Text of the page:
“This [appealing to international agencies] is our fundamental right and we will not give it up…
“We are interested in peace and in an independent Palestinian state that will be established in peace beside Israel, but we keep facing delays — more and more delays. So the Palestinian leadership unanimously decided to join international organizations and institutions. We are not closing the door and we have hope for the peace process.”
Ashraf Khatib, a communications adviser for the PLO’s Negotiations Affairs Department, put it this way“
“These treaties and conventions will help to protect and promote basic rights of the Palestinian people and will enable the State of Palestine to be a responsible actor on the international stage. These treaties are vital to continued Palestinian institutional building, good governance and the upholding of human rights, all of which form the basis for an independent and sovereign State of Palestine.”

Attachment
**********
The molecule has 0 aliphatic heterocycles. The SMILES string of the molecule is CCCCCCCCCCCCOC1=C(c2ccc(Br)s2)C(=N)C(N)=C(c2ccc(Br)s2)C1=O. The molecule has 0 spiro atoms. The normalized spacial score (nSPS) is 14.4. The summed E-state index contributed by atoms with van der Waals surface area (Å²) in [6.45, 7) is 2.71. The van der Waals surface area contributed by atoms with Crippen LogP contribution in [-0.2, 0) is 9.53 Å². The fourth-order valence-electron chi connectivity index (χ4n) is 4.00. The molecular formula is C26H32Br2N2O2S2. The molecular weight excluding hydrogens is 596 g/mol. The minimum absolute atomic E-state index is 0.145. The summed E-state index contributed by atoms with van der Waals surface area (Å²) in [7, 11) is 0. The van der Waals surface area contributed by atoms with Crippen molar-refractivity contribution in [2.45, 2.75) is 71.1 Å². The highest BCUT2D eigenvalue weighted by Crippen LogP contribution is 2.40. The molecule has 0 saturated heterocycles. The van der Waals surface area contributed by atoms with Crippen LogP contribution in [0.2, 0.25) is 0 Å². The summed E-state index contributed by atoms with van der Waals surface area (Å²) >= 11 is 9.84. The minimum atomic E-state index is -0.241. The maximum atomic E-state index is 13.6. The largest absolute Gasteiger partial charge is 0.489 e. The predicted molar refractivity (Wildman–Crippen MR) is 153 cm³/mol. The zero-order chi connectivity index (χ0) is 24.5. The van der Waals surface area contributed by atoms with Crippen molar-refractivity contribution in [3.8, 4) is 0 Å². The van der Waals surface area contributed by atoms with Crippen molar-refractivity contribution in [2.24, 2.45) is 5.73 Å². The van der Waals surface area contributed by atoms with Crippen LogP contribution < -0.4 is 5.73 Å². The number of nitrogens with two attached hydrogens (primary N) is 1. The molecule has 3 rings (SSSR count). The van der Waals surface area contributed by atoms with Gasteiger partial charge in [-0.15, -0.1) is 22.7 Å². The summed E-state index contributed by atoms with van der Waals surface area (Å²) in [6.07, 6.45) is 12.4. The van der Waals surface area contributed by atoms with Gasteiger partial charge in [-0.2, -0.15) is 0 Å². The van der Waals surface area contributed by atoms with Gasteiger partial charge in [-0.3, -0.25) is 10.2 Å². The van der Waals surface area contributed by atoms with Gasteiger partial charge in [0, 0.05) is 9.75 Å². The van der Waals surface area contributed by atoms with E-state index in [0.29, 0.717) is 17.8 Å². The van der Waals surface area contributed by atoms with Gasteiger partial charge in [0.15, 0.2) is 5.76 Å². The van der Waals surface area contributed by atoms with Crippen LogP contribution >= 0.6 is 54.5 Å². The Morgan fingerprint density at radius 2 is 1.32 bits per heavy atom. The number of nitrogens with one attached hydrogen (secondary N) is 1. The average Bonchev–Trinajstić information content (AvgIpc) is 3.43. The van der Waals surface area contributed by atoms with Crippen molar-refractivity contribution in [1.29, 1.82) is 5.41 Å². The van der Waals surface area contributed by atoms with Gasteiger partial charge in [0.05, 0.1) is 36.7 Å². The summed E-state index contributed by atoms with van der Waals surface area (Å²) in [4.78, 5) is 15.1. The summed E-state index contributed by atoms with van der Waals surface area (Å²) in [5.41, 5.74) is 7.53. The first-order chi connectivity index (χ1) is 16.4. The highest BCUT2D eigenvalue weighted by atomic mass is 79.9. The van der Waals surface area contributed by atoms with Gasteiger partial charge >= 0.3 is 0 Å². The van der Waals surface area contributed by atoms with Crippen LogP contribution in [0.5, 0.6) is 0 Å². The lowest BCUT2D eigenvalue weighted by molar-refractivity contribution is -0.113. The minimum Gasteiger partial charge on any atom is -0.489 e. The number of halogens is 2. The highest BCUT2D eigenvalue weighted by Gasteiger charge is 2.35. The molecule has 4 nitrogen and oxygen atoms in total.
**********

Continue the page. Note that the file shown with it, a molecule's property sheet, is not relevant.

“good governance and the upholding of human rights…” Unmitigated nonsense where the PA is concerned. But for the uninitiated, the naïve and those eager to believe, he makes a convincing case.
It is important to note that, despite what Kerry said to minimize the issue, agencies Abbas applied to were, indeed, connected to the UN, and at this point the applications have been delivered. Some were handed to UN Special Coordinator for the Middle East Peace Process Robert Serry .
It is broadly understood that if Obama and Kerry were ready to consider releasing Pollard, then they were desperate. But this gambit is nothing if not cruel. First, of course, for Pollard. But it’s also a heartbreak for many here, to so badly want to see Jonathan Pollard released, and yet to know that the price demanded is exceedingly detrimental to the state of Israel.
My own guess is that this will fall apart. In his recent statements Kerry shows signs of stepping back: